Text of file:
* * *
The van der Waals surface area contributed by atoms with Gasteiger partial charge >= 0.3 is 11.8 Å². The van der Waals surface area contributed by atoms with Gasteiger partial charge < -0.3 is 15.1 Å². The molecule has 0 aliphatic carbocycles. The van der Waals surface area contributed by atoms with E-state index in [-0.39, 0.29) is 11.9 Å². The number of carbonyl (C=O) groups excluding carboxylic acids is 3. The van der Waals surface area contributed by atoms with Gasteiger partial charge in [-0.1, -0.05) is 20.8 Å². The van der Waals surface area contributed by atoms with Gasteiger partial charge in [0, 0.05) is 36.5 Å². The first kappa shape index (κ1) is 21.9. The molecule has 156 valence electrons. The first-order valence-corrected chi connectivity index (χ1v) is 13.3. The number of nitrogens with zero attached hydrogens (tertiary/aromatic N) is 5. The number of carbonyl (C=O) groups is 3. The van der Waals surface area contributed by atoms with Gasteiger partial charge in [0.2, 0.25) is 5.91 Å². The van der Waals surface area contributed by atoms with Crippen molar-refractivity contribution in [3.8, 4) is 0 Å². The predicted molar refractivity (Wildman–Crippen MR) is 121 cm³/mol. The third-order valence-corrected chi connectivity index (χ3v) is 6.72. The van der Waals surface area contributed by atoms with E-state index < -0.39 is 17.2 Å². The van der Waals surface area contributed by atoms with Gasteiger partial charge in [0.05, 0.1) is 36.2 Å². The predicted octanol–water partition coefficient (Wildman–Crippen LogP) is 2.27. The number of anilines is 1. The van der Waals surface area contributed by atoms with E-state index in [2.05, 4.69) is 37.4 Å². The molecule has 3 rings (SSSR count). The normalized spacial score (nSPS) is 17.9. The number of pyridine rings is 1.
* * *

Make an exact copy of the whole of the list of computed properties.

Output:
The van der Waals surface area contributed by atoms with Gasteiger partial charge >= 0.3 is 11.8 Å². The van der Waals surface area contributed by atoms with Gasteiger partial charge < -0.3 is 15.1 Å². The molecule has 0 aliphatic carbocycles. The van der Waals surface area contributed by atoms with E-state index in [-0.39, 0.29) is 11.9 Å². The number of carbonyl (C=O) groups excluding carboxylic acids is 3. The van der Waals surface area contributed by atoms with Gasteiger partial charge in [-0.1, -0.05) is 20.8 Å². The van der Waals surface area contributed by atoms with Gasteiger partial charge in [0, 0.05) is 36.5 Å². The first kappa shape index (κ1) is 21.9. The molecule has 156 valence electrons. The first-order valence-corrected chi connectivity index (χ1v) is 13.3. The number of nitrogens with zero attached hydrogens (tertiary/aromatic N) is 5. The number of carbonyl (C=O) groups is 3. The van der Waals surface area contributed by atoms with Gasteiger partial charge in [0.2, 0.25) is 5.91 Å². The van der Waals surface area contributed by atoms with Crippen molar-refractivity contribution in [3.8, 4) is 0 Å². The predicted molar refractivity (Wildman–Crippen MR) is 121 cm³/mol. The third-order valence-corrected chi connectivity index (χ3v) is 6.72. The van der Waals surface area contributed by atoms with E-state index < -0.39 is 17.2 Å². The van der Waals surface area contributed by atoms with Gasteiger partial charge in [0.05, 0.1) is 36.2 Å². The predicted octanol–water partition coefficient (Wildman–Crippen LogP) is 2.27. The number of anilines is 1. The van der Waals surface area contributed by atoms with E-state index in [2.05, 4.69) is 37.4 Å². The molecule has 3 rings (SSSR count). The normalized spacial score (nSPS) is 17.9. The number of pyridine rings is 1.